This report describes a feasibility study focused on a telemonitoring approach to self-managed kinesiotherapy sessions for the rehabilitation of hand function in patients with systemic sclerosis (SSc) and rheumatoid arthritis (RA). Ten patients with SSc and 10 with RA were placed in a 3-month controlled trial (approval no. 9751/2012 – Italian Department of Health) to perform a home kinesiotherapy protocol, consisting of strengthening and mobility exercises, using a newly created telemedicine system (a portable device and the related telemonitoring infrastructure). A further 10 patients with SSc and 10 with RA were enrolled as controls to perform a similar home kinesiotherapy protocol with the aid of common daily-life objects. Both groups were evaluated at baseline and at followup, after 6 and 12 weeks. The primary outcome of the trial was hand function measured by Dreiser’s index (Functional Index for Hand OA, FIHOA), Health Assessment Questionnaire (HAQ), and the Hand Mobility in Scleroderma (HAMIS) test (only for Ssc). Patients with SSc showed an improvement of FIHOA in both arms (p < 0.01) but the HAQ (p = 0.016) and the HAMIS test (right hand p = 0.016, left hand p = 0.075) improved significantly only in the experimental arm. Patients with RA showed a statistically significant improvement of FIHOA (p = 0.013) and HAQ (p = 0.015) in the experimental arm, while patients in the control arm did not significantly improve. However, no statistically significant differences in outcome measures between treatment methods were seen. Withdrawals were higher in control arms (SSc 20%; RA 30%) than in experimental arms (SSc 10%; RA 10%).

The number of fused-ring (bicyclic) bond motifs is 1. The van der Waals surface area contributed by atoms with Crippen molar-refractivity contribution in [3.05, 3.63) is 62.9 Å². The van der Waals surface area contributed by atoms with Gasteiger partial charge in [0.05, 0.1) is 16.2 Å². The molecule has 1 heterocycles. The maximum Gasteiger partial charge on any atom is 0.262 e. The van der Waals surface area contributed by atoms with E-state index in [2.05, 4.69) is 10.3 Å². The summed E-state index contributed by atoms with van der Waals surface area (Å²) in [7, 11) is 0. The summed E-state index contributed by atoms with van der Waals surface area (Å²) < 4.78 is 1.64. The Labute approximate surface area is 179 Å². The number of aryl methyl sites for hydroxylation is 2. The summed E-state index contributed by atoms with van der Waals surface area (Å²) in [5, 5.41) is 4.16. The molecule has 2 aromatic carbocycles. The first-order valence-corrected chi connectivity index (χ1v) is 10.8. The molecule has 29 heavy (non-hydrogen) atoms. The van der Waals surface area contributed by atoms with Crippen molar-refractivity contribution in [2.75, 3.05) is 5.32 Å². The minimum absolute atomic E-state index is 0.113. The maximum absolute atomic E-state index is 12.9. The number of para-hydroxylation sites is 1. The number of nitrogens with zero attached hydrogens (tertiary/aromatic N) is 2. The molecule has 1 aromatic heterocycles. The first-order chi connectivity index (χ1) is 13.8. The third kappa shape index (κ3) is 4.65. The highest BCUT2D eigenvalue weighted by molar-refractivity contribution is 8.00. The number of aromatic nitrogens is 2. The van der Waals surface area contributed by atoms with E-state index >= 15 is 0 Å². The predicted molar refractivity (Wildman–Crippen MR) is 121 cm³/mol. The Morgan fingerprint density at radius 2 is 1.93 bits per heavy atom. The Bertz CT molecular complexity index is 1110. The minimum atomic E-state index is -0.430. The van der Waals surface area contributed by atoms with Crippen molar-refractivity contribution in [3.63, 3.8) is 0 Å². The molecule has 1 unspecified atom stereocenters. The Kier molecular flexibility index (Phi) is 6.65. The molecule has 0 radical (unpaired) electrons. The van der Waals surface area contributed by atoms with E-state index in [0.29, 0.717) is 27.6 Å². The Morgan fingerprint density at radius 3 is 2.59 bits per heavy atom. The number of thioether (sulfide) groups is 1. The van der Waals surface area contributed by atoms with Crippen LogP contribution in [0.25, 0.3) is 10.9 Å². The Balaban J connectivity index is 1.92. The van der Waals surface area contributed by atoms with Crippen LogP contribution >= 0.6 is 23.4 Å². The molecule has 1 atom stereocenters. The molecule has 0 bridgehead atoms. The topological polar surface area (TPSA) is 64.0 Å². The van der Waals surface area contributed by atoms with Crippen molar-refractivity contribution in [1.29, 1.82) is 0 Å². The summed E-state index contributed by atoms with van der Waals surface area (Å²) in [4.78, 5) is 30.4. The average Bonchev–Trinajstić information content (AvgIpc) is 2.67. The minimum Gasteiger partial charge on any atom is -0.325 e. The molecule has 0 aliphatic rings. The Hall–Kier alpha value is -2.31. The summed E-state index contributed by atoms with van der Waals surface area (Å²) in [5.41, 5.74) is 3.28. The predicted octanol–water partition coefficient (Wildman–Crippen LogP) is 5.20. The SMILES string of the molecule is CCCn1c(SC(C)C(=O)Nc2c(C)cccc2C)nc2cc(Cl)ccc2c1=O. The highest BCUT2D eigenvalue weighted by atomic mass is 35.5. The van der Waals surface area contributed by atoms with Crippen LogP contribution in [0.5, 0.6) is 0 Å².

This study found telemonitoring of self-administered kinesiotherapy programs to be a promising approach to the rehabilitation of hand functions in individuals with rheumatic disease.